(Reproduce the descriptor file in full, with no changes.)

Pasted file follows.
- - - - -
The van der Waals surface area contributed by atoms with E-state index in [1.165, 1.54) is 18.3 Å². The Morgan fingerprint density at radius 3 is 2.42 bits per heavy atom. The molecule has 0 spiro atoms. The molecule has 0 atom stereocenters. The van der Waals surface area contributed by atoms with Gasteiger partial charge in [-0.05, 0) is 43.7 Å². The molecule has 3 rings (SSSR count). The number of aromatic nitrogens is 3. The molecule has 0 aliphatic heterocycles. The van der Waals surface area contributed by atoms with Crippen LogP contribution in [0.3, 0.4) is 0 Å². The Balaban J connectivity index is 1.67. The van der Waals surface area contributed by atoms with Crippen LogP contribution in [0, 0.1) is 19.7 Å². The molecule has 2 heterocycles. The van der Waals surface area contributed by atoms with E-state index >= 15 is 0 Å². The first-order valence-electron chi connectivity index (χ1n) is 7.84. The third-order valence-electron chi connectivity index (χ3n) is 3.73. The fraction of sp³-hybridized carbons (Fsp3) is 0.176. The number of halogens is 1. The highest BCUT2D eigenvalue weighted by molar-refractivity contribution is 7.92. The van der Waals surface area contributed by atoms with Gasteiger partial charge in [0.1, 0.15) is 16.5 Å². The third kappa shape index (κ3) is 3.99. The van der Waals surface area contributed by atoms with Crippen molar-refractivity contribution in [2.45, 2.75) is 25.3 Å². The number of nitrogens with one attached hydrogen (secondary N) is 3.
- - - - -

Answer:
The van der Waals surface area contributed by atoms with E-state index in [1.165, 1.54) is 18.3 Å². The Morgan fingerprint density at radius 3 is 2.42 bits per heavy atom. The molecule has 0 spiro atoms. The molecule has 0 atom stereocenters. The van der Waals surface area contributed by atoms with Gasteiger partial charge in [-0.05, 0) is 43.7 Å². The molecule has 3 rings (SSSR count). The number of aromatic nitrogens is 3. The molecule has 0 aliphatic heterocycles. The van der Waals surface area contributed by atoms with Crippen LogP contribution in [0.3, 0.4) is 0 Å². The Balaban J connectivity index is 1.67. The van der Waals surface area contributed by atoms with Crippen LogP contribution in [0, 0.1) is 19.7 Å². The molecule has 2 heterocycles. The van der Waals surface area contributed by atoms with E-state index >= 15 is 0 Å². The first-order valence-electron chi connectivity index (χ1n) is 7.84. The third-order valence-electron chi connectivity index (χ3n) is 3.73. The fraction of sp³-hybridized carbons (Fsp3) is 0.176. The number of halogens is 1. The highest BCUT2D eigenvalue weighted by molar-refractivity contribution is 7.92. The van der Waals surface area contributed by atoms with Gasteiger partial charge in [0.1, 0.15) is 16.5 Å². The third kappa shape index (κ3) is 3.99. The van der Waals surface area contributed by atoms with Crippen molar-refractivity contribution in [2.45, 2.75) is 25.3 Å². The number of nitrogens with one attached hydrogen (secondary N) is 3.